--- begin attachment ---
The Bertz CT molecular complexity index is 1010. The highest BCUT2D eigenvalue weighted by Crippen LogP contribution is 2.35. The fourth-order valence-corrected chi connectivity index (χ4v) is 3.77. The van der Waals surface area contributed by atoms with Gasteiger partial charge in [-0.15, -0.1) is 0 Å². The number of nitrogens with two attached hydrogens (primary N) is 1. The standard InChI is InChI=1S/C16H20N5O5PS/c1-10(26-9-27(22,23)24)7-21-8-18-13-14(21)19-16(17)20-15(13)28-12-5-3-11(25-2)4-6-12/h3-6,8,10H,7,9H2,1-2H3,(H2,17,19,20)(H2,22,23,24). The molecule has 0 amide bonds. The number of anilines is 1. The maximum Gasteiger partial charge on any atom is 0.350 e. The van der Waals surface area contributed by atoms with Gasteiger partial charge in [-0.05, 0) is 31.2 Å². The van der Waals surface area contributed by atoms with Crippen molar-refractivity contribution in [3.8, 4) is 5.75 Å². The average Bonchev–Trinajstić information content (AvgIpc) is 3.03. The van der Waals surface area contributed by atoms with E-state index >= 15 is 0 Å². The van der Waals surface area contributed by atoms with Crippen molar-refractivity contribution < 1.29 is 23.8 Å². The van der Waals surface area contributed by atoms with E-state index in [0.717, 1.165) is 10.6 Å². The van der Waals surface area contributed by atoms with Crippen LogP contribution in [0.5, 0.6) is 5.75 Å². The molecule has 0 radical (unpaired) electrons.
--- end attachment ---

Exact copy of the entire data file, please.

The Bertz CT molecular complexity index is 1010. The highest BCUT2D eigenvalue weighted by Crippen LogP contribution is 2.35. The fourth-order valence-corrected chi connectivity index (χ4v) is 3.77. The van der Waals surface area contributed by atoms with Gasteiger partial charge in [-0.15, -0.1) is 0 Å². The number of nitrogens with two attached hydrogens (primary N) is 1. The standard InChI is InChI=1S/C16H20N5O5PS/c1-10(26-9-27(22,23)24)7-21-8-18-13-14(21)19-16(17)20-15(13)28-12-5-3-11(25-2)4-6-12/h3-6,8,10H,7,9H2,1-2H3,(H2,17,19,20)(H2,22,23,24). The molecule has 0 amide bonds. The number of anilines is 1. The maximum Gasteiger partial charge on any atom is 0.350 e. The van der Waals surface area contributed by atoms with Gasteiger partial charge in [-0.05, 0) is 31.2 Å². The van der Waals surface area contributed by atoms with Crippen molar-refractivity contribution in [3.8, 4) is 5.75 Å². The average Bonchev–Trinajstić information content (AvgIpc) is 3.03. The van der Waals surface area contributed by atoms with E-state index >= 15 is 0 Å². The van der Waals surface area contributed by atoms with Crippen molar-refractivity contribution < 1.29 is 23.8 Å². The van der Waals surface area contributed by atoms with E-state index in [0.717, 1.165) is 10.6 Å². The van der Waals surface area contributed by atoms with Crippen LogP contribution in [0.5, 0.6) is 5.75 Å². The molecule has 0 radical (unpaired) electrons.